The title of the project comes from Ramsey, who was only allowed access to the gym one day a week when she was coaching in Pekin decades ago. Her request for more gym time was turned down by administrators who said sports helped develop the character of boys. Ramsey responded by writing “What about the character of the girls?” in red letters across the rejection memo and sending it back to the school’s athletic director.

The oral histories can be heard at http://tinyurl.com/GirlsBasketballHistory. Additional oral histories are featured at www.OralHistory.illinois.gov.

The interviews were conducted by Ellyn Bartges, who knows firsthand about the difficulties facing female athletes. Bartges played in Illinois’ very first girls’ high school basketball tournament. She later coached basketball and softball at the collegiate and high school levels. Her own memories are part of the project, thanks to an interview conducted by Mark DePue, head of the oral history project at the Lincoln Presidential Library.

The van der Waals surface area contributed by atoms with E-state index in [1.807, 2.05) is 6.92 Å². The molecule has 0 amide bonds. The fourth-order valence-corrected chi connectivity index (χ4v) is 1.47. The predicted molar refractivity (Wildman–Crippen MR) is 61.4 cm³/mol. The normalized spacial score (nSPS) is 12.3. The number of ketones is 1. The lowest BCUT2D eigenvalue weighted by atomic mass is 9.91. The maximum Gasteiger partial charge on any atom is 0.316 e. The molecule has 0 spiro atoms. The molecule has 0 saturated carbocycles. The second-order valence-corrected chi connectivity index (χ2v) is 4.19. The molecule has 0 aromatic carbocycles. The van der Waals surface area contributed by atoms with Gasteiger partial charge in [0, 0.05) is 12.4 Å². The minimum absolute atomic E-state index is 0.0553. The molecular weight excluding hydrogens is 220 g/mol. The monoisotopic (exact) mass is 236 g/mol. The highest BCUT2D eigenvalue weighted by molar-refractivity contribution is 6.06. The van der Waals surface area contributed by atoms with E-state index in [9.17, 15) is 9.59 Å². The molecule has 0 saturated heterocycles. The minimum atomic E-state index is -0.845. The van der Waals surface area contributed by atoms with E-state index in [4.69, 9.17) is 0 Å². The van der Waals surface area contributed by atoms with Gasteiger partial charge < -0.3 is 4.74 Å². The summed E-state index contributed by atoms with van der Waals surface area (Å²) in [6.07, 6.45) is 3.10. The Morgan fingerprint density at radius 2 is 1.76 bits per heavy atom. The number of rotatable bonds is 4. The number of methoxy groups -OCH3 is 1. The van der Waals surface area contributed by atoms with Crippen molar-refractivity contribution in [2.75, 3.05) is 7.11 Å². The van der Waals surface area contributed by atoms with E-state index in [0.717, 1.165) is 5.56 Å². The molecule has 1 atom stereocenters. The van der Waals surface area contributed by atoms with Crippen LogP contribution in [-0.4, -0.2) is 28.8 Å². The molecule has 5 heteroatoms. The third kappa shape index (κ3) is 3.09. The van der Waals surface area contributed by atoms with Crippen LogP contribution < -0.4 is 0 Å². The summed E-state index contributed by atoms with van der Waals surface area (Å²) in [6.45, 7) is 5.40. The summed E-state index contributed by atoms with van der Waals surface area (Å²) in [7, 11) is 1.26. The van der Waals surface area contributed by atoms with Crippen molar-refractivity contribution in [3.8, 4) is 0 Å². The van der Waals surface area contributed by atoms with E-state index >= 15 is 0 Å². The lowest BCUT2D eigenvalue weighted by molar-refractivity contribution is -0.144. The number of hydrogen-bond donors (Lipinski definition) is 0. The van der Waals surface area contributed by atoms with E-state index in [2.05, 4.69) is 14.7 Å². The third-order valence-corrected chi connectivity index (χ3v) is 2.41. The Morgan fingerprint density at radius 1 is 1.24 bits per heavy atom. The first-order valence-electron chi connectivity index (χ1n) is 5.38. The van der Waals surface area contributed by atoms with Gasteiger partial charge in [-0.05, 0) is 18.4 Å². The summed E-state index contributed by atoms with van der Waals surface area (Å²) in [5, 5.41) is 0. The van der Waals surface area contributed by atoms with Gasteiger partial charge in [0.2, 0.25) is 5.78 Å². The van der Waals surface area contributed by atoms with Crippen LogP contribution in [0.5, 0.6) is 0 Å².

“These interviews capture an extraordinary time in the history of Illinois and the nation,” Bartges said. “Women, joined by some forward-thinking men, were working hard to give girls something that is taken for granted today – the same athletic opportunities that boys routinely enjoy.”

Bartges began conducting the interviews while working on her master’s degree at Western Illinois University. The project originally focused on the Illinois scene but expanded to incorporate stories from throughout the country while Bartges pursued her Ph.D. in the Kinesiology Department at the University of Illinois. The interviews now include people who influenced or impacted players and coaches in Illinois.